Lady Gaga Defends Oscar De La Renta From New York Times Fashion Critic Cathy Horyn

Graham Denholm/Getty Images;Astrid Stawiarz/Getty Images

The singer squares off again with the style scribe over her controversial review of the designer's recent Spring 2013 fashion show.

Oscar de la Renta took out a full-page ad in Women’s Wear Daily late last week that was an “open letter” to fashion writer Cathy Horyn, chiding her for calling him a hot dog and implying that he copied Raf Simons’ styles at Dior in her review of his Spring 2013 runway collection held during Mercedes Benz New York Fashion Week.

But Horyn doesn't think her review was negative. “The term [hot dog] was used in a professional context, as in someone showing off his tricks, like an athlete,” Horyn clarified to WWD.

But de la Renta has not backed off from his statements in the ad, in which he called her “a stale 3-day old hamburger.”

The designer says he received numerous calls of support and one big bouquet of flowers. And one supporter was none other than Lady Gaga, who tweeted her opinion to her 29.5 million followers, writing "Bravo Oscar. Only you would be so chic as to purchase an entire page in WWD, making statements like a good fashion citizen.”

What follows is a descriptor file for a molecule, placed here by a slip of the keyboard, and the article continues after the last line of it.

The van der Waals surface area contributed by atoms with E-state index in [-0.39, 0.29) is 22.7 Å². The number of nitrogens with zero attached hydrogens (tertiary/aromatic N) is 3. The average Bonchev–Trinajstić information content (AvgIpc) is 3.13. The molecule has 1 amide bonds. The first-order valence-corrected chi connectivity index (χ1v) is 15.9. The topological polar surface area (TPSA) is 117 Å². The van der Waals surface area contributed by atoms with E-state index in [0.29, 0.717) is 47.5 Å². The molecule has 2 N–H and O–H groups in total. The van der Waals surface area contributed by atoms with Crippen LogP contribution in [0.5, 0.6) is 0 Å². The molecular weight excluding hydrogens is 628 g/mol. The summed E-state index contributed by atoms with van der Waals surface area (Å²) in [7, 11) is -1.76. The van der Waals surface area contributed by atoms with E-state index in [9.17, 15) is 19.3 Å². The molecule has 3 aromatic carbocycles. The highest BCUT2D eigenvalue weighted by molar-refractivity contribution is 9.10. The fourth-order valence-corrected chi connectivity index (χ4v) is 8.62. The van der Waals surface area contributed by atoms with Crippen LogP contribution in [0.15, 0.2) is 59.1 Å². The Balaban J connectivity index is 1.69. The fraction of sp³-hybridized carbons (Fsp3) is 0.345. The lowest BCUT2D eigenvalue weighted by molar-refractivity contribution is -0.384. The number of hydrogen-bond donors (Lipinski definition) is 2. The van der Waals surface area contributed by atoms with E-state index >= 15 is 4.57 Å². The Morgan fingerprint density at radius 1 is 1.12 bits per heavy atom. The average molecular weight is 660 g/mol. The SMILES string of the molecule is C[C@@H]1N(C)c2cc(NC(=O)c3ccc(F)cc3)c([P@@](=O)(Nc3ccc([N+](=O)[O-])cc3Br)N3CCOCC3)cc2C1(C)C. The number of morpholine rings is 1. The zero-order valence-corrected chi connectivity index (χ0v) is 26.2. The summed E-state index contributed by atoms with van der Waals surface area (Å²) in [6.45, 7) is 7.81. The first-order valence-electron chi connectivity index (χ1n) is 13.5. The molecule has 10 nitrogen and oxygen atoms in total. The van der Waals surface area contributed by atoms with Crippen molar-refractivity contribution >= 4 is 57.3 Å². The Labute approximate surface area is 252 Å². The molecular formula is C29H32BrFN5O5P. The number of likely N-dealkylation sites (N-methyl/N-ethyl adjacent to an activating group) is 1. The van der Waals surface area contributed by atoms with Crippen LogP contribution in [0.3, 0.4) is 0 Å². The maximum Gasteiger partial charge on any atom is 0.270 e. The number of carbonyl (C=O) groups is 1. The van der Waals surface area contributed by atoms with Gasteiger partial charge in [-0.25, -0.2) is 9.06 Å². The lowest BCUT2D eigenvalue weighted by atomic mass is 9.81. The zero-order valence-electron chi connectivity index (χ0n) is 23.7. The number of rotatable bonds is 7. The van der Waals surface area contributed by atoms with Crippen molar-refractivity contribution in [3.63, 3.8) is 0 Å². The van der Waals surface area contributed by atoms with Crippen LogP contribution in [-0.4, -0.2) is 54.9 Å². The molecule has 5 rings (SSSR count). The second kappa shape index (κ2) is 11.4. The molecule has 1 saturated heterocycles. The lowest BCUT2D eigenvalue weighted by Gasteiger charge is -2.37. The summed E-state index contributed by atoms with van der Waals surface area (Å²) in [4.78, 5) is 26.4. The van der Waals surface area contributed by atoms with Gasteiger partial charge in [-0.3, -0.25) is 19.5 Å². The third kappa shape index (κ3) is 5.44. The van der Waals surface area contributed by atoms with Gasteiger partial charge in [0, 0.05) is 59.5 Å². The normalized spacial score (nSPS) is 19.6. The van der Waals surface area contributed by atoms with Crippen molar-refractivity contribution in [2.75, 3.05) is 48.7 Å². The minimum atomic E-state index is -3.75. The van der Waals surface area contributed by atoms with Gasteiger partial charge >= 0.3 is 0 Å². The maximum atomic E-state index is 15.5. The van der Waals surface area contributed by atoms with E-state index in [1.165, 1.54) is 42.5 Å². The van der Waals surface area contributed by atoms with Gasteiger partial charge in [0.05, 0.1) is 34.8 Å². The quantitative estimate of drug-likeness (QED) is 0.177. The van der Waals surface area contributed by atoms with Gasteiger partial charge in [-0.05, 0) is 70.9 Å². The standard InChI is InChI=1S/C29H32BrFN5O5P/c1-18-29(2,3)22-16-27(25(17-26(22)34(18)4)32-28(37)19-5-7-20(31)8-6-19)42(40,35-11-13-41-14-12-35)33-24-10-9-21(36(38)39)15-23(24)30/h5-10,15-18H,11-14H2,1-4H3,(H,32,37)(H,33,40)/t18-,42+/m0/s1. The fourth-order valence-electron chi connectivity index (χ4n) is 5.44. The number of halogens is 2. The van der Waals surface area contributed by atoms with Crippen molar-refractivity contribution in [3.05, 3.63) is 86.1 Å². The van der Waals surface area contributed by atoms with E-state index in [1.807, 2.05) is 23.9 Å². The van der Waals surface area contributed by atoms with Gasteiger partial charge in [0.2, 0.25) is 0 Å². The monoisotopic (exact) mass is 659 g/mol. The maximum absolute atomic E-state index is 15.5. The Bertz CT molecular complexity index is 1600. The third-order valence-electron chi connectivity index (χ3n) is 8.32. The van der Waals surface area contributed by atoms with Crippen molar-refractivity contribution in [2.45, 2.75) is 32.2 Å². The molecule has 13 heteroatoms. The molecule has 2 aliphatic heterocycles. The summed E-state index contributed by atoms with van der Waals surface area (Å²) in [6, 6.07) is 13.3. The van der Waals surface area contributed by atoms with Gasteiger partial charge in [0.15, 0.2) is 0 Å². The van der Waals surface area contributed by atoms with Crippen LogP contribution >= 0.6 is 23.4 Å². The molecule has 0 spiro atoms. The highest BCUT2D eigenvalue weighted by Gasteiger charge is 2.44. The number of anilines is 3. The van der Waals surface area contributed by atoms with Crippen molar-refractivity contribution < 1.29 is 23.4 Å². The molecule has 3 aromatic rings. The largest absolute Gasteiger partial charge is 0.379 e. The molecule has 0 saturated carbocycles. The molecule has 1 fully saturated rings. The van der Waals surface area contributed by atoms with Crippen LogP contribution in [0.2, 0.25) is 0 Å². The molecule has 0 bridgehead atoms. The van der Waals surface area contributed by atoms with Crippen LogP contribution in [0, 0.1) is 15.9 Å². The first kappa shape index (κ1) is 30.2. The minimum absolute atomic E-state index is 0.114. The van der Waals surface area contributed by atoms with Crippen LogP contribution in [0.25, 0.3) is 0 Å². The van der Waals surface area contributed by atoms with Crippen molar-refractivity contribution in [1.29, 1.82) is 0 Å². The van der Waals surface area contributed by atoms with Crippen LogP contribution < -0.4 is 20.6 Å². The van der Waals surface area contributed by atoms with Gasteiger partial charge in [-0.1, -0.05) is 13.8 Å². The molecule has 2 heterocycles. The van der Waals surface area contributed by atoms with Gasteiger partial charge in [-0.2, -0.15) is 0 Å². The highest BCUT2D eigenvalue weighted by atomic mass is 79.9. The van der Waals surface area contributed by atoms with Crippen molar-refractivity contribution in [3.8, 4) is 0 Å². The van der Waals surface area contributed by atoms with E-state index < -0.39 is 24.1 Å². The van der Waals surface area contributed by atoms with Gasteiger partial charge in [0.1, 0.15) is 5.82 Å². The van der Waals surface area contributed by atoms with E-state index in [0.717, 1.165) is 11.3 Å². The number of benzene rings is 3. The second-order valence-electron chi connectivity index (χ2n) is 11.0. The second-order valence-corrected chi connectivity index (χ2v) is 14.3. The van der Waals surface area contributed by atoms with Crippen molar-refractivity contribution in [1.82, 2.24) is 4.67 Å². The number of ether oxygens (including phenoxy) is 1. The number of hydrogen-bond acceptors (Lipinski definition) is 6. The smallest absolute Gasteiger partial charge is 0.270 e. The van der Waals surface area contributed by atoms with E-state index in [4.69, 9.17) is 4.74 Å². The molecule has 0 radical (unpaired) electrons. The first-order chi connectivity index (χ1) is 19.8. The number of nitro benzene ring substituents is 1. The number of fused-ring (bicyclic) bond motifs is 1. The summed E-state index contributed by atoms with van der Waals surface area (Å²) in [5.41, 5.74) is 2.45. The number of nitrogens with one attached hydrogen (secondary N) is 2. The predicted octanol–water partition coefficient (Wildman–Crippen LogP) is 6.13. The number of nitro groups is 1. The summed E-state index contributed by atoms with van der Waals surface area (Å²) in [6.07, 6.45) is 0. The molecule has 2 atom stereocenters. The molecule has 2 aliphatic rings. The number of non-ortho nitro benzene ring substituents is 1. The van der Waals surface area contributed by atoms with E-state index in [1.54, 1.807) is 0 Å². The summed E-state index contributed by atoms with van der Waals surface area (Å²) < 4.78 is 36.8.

This isn't Gaga's first smackdown with Horyn. In her column in the September 2011 issue of V magazine, Gaga, decrying about “extreme critic fundamentalism,” said: “In the age of the Internet, when collections and performances are so accessible to the public and anyone can post a review on Facebook or Twitter, shouldn’t columnists and reviewers, such as Cathy Horyn, employ a more modern and forward approach to criticism, one that separates them from the average individual at home on their laptop?”

She also asked: “Why do we harp on the predictability of the infamous fashion critic? The predictability of the most notoriously harsh critics who continue writing their notoriously harsh reviews?" 

She continued, "To be fair, Ms. Horyn, the more critical question to ask is: when did the pretense of fashion become more important than its influence on a generation? Why have we decided that one person’s opinion matters more than anyone else’s?"

De la Renta says he has no issue with negative criticism. “I don’t care that Cathy gave me a bad review,” he said. “Journalists — either you like it or you don’t like it, and you have to do your job as a professional. But you have to behave like a professional.”

De la Renta says he has no plans to ban Horn from his upcoming shows.

What do you think of fashion critics? Do you take their opinions seriously?